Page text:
As first reported by the Canadian Press Sunday, Infrastructure Minister Catherine McKenna is quitting politics. The announcement came only six weeks after she announced federal funding for the Hamilton LRT project. McKenna said she wanted to spend more time with her teenage children, and to devote her future endeavors towards fighting climate change.
McKenna won the riding of Ottawa Centre upsetting the incumbent NDP member the late Paul Dewar. Prior to politics McKenna was a lawyer. In 2005, McKenna co-founded Canadian Lawyers Abroad – now called Level, a University of Ottawa-based charity that helps Canadian law students and law firms do pro bono legal work in developing countries. McKenna was a senior negotiator with the United Nations peacekeeping mission in East Timor which culminated in the Timor Sea Treaty providing for the joint exploitation of petroleum resources in a part of the Timor Sea.
McKenna was appointed Minister of Environment and Climate Change in Justin Trudeau’s first cabinet on November 4, 2015. She attended the 2015 United Nations Climate Change Conference in Paris. In this position, she played a significant role in implementing Trudeau’s Environmental policy. During her time in Environment, she attracted critics over her strong stand on the environment—at one point being called “Climate Barbie” by a Tory member Gerry Ritz, who later was rebuked by his then leader Andrew Scheer and had to apologize. Dorling the 2019 election her office was spray painted with an obscenity.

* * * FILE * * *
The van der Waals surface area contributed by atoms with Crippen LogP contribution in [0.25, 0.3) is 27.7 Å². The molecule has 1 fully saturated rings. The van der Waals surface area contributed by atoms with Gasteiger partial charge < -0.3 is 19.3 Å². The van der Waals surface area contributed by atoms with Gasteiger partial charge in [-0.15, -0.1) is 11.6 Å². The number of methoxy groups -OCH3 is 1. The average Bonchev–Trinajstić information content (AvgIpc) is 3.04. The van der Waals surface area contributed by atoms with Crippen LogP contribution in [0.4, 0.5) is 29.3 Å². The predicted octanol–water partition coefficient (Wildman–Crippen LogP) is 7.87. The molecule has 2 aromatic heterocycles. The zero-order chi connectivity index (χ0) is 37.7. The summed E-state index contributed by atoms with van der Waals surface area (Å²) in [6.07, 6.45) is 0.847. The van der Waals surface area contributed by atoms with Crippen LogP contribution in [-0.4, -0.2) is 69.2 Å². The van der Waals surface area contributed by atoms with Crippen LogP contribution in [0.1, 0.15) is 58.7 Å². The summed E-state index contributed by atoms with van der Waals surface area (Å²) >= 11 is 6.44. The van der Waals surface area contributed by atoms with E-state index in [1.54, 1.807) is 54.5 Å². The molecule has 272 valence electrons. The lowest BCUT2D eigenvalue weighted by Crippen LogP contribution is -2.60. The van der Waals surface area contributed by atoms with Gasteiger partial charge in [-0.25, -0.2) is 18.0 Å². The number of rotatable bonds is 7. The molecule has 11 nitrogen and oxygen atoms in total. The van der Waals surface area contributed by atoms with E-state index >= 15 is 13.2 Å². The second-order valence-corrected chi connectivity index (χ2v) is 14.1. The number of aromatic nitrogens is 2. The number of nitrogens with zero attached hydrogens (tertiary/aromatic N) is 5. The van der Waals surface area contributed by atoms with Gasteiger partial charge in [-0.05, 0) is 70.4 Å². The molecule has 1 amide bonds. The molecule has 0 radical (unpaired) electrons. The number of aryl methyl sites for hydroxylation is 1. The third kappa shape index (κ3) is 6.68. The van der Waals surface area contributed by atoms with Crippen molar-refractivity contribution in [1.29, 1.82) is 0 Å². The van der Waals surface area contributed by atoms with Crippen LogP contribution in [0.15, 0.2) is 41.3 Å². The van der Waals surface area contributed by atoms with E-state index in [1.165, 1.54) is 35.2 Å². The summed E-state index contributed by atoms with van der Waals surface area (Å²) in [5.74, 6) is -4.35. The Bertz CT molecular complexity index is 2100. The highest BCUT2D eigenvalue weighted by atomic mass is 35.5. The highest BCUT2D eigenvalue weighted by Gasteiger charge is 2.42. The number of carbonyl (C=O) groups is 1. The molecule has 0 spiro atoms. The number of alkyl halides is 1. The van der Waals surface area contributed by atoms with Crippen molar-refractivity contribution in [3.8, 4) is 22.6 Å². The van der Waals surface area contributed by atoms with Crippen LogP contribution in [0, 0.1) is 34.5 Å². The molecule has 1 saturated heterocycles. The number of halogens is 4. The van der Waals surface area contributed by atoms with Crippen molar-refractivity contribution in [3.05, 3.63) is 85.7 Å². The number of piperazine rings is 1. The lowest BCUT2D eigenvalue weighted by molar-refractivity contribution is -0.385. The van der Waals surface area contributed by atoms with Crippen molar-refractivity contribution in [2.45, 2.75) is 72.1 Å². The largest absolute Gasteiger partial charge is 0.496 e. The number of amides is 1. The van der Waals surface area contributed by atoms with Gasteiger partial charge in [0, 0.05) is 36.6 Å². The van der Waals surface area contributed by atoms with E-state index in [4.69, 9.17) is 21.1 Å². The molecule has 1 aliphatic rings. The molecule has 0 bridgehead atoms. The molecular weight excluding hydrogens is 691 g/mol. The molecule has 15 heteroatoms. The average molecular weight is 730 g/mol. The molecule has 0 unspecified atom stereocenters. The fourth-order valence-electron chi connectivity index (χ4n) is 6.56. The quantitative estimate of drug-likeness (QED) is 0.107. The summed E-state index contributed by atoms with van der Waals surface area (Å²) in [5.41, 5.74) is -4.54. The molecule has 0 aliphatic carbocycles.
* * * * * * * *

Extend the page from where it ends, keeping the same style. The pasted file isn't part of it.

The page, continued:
After the 2019 election Trudeau moved her to the Ministry of Infrastructure and Communities, but even in that role, her focus was strongly oriented towards climate issues. In her announcement about LRT in Hamilton in May, she repeatedly referred to the environmental aspects of electric transit. In the past year she had visited several Canadian cities distributing cash for electric bus conversion. Her resignation today was immediately greeted by speculation that the Ottawa riding might be the setting for the launch of a political career for former Bank of Canada Governor Mark Carney in the next election.